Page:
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Guest chax
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holy crap, i just noticed this. it might be tuplets after all, combined with a time signature change - or something: 

YLEb1hM.png

6 16th notes fitting into the space of 5 :wtf:  coincidence? i think not.

the plot thickens. 

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5 hours ago, usagi said:

 

unmatched atmosphere. it was so long ago when i first played it, it seems like another life, but it still evokes it anytime i hear the soundtrack.

 

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@IOS  assuming i am right about that tuplet stuff, it's pretty obvious how that last segment works - i mean, i have no idea how to analyze it in terms of time signature and shit but the "mechanics" of it is pretty simple:

when we get to the 5th beat of the last bar (the 5th quarter note i guess), we hear these tuplets - as i mentioned earlier, 6 of them (sextuplets i guess?) fit into the space of 5 16th notes (this way of putting it seems more accurate than what i previously said though).

whatever the time signature is at this point (5/16 maybe? idk, i suck at this), we're not in 6/4 anymore. and the pulse is now set to the tuplet grid, instead of the former subdvisions - hence the weird timing when we get back to the 1st bar. had the snare rush consisted of 10 hits instead of 8, it would be a different story, as the pulse would still follow the former grid with its 16th note subdivisions. 

all this to say: time sig pls

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1 hour ago, cichlisuite said:

unmatched atmosphere. it was so long ago when i first played it, it seems like another life, but it still evokes it anytime i hear the soundtrack.

 

I finished a playthrough last night. good times.

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1 hour ago, brian trageskin said:

@IOS  assuming i am right about that tuplet stuff, it's pretty obvious how that last segment works - i mean, i have no idea how to analyze it in terms of time signature and shit but the "mechanics" of it is pretty simple:

when we get to the 5th beat of the last bar (the 5th quarter note i guess), we hear these tuplets - as i mentioned earlier, 6 of them (sextuplets i guess?) fit into the space of 5 16th notes (this way of putting it seems more accurate than what i previously said though).

whatever the time signature is at this point (5/16 maybe? idk, i suck at this), we're not in 6/4 anymore. and the pulse is now set to the tuplet grid, instead of the former subdvisions - hence the weird timing when we get back to the 1st bar. had the snare rush consisted of 10 hits instead of 8, it would be a different story, as the pulse would still follow the former grid with its 16th note subdivisions.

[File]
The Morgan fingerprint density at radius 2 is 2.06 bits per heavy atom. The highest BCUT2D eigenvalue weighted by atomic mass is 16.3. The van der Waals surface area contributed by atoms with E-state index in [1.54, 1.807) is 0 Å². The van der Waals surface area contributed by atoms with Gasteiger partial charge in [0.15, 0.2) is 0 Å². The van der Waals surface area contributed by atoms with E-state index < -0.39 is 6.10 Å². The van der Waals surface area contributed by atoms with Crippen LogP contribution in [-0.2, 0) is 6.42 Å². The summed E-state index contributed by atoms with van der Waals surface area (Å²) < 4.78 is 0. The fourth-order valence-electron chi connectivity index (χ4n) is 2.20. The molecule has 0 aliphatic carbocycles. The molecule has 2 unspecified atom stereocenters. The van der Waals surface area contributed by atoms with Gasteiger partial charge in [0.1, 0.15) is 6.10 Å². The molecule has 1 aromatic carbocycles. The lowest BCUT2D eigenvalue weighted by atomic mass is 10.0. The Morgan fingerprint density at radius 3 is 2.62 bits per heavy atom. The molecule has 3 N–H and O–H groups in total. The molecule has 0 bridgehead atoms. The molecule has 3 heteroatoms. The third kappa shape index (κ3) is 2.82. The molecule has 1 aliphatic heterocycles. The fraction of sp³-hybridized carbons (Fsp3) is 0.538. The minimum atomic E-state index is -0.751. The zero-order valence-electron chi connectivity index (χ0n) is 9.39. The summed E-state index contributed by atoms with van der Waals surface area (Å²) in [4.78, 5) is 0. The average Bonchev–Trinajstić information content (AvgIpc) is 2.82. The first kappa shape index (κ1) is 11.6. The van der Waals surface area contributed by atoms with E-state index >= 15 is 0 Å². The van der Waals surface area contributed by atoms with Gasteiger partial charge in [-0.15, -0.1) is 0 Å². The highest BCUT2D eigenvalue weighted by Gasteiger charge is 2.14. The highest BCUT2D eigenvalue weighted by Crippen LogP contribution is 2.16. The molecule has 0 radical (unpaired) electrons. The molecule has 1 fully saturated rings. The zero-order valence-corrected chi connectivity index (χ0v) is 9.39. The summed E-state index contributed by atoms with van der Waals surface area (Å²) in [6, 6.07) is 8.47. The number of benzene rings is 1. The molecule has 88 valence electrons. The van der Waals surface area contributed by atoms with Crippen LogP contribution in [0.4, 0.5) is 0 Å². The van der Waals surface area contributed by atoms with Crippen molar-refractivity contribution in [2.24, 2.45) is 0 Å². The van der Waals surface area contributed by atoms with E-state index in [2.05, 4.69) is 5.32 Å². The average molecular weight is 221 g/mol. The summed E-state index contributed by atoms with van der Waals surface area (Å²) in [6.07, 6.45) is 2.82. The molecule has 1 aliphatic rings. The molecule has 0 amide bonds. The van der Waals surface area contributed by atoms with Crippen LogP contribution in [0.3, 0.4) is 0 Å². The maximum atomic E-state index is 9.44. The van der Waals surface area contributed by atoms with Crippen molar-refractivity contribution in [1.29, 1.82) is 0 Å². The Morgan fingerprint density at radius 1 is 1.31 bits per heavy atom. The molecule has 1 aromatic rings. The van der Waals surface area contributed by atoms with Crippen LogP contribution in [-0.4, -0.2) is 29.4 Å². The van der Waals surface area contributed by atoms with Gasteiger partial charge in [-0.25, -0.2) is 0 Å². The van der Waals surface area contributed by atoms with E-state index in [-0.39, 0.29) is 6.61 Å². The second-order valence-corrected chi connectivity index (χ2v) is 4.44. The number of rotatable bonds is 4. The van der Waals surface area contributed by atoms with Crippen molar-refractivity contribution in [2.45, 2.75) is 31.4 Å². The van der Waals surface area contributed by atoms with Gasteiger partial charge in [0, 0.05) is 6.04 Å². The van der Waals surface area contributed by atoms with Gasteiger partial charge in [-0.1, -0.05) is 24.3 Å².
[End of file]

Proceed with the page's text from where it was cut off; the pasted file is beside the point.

all this to say: time sig pls

i just realized this is rather confusing and self-contradictory. it's getting late though, i'll correct my mistake tomorrow. 

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Posted (edited)
19 hours ago, brian trageskin said:

had the snare rush consisted of 10 hits instead of 8, it would be a different story

i made a mistake btw, i meant 12 hits within the span of 10 16th notes (in 6/4). or 6 within the span of 5. 

19 hours ago, brian trageskin said:

whatever the time signature is at this point (5/16 maybe? idk, i suck at this), we're not in 6/4 anymore. and the pulse is now set to the tuplet grid, instead of the former subdvisions 

yeah, this is self-contradictory. if the pulse follows the tuplets (if it's outside the 16th note grid), it's not tuplets, it's just 16th notes at a different tempo. 

anyway i changed my mind about this. if these are tuplets and the tempo hasn't changed, what's the time signature then? so yeah, we're still in 6/4 and these are 16th notes, just at a faster tempo. i mean yeah, the new tempo is definitely based on a fancy subdivision (tuplets), and the composer didn't pick just any random tempo, but technically, these aren't tuplets. personally, i don't hear a different tempo though, i just hear a bunch of tuplets which are used in a deceptive manner.

now here's what i'd like to know: imagine there were only 6 snare hits instead of 8, what's the time signature then? considering that the tempo would technically remain the same and it would just be a bunch of tuplets in a different time sig. just out of curiosity. 

while i'm at it, am i even right in thinking that 6 hits within the span of 5 16th notes = tuplets at all? and if i am, are these sextuplets?

Edited by brian trageskin
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13 minutes ago, brian trageskin said:

if the pulse follows the tuplets (if it's outside the 16th note grid)

i meant if the pulse follows the tuplets instead of the 16th notes. 

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Posted (edited)
On 6/1/2022 at 2:25 AM, brian trageskin said:

@IOS  assuming i am right about that tuplet stuff, it's pretty obvious how that last segment works - i mean, i have no idea how to analyze it in terms of time signature and shit but the "mechanics" of it is pretty simple:

when we get to the 5th beat of the last bar (the 5th quarter note i guess), we hear these tuplets - as i mentioned earlier, 6 of them (sextuplets i guess?) fit into the space of 5 16th notes (this way of putting it seems more accurate than what i previously said though).

whatever the time signature is at this point (5/16 maybe? idk, i suck at this), we're not in 6/4 anymore. and the pulse is now set to the tuplet grid, instead of the former subdvisions - hence the weird timing when we get back to the 1st bar. had the snare rush consisted of 10 hits instead of 8, it would be a different story, as the pulse would still follow the former grid with its 16th note subdivisions. 

all this to say: time sig pls

Let's go through this step by step.

There are three bars in that piece, repeating several times.

The first two bars are 6/4 - hands down.

The third bar, whilst it could also be considered 6/4, actually concludes with an 8x 16th note snare rush that is slightly faster than the previously heard tempo; so the snare rush doesn't occupy the space of 8 16ths (aka 2/4) but something less than that. So the last bar can be thought of as: 4/4 + [some duration we haven't calculated yet, which is slightly less than 2/4].

So far we have: